There's not a whole lot to comment on the scaryness-factor here. I never thought the first movie was particularly scary, so perhaps less experienced horror movie watchers will get some scares out of this. But for a horror-fan like me this didn't have that much scary scenes to offer, and you can take that for what its worth. The movie does have a couple of moody scenes though, and a few jumpscares, but thats about it.
But apart from those things, I do think that the movie is a lot stronger because of the less annoying characters, and the more realistic acting. I feel like that in a lot of ways, this movie is what the first one should have been. That being said though, this series should get a close. I know there's a third one out already, but please stop it with these sequels. The things that went right here only slightly outweigh the sometimes boring scenes and stupid jumpscares, so crapping out more sequels would just ruin everything good that this movie presented.
Paranormal Activity 2 is a good movie to watch once with some friends, but after that you probably won't see it again any time soon. If you're a big fan of the whole camcorder-movie thing, then you can buy this movie blindly, but don't expect any big surprises here.
I never expected a sequel to the first-person puzzle-game Portal to be any good, but they actually managed to create a very well-produced game that relies on great voice-acting and creative level-design. Its clear that Valve is pushing their aging Source-engine to the limits with Portal 2, but they still manage to create some of the best looking levels I've seen in a good while. The game involves a more active story-line then in the first game, but it never distracts too much from the brain-twisting puzzles. And yes, the puzzles are harder then in the first game in my opinion, although they are never near impossible if you know where to look and pay attention to the level. It also features more levels then the original I think. The first Portal took me only a few hours to beat, while Portal 2 took me two days.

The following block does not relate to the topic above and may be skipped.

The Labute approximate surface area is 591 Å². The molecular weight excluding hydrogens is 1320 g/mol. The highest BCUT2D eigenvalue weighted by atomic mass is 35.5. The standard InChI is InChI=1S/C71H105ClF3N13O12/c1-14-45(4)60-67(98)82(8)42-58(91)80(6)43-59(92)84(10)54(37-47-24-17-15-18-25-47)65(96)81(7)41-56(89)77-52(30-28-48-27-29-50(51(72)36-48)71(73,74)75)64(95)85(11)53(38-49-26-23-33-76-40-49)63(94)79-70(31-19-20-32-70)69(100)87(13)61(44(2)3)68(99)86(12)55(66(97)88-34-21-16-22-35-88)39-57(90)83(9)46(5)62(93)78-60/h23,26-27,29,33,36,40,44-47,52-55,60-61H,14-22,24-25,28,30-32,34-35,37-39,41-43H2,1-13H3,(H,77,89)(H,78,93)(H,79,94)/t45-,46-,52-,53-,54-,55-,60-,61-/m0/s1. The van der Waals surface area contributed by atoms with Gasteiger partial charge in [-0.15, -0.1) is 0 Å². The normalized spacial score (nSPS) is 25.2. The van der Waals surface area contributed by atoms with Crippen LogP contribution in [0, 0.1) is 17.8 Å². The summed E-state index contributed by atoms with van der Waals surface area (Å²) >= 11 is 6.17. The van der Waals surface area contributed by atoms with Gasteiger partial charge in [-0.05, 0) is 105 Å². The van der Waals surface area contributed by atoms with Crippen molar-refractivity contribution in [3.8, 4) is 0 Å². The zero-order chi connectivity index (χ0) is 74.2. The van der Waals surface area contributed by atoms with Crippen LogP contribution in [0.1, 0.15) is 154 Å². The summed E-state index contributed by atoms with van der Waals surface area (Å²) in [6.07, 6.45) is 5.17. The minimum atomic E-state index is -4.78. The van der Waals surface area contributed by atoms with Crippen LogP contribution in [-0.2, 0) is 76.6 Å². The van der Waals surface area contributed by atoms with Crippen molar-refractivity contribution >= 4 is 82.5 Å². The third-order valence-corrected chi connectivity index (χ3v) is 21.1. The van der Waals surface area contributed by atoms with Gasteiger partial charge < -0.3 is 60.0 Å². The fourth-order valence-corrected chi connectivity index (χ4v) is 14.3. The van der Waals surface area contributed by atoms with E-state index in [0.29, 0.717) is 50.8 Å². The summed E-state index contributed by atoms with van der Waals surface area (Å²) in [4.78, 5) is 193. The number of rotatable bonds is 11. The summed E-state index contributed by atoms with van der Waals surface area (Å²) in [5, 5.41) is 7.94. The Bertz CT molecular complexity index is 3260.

A couple of new elements are introduced this time around, to keep the game refreshing and preventing the levels of getting too predictable. This is done in the form of different gels (liquid substances that either make you jump high, or run fast on contact). There's also a white gel that allows you to shoot portals on whatever surface it is spilled on. Regular water allows you to wash either one of the gels off. Besides that, there are also light-bridges that allows you to portal a walkable bridge to otherwise unreachable places, and some kind of anti-gravity beam that propels either you or objects like turrets and boxes into the direction it faces (which can sometimes be altered by pressing a button in the room).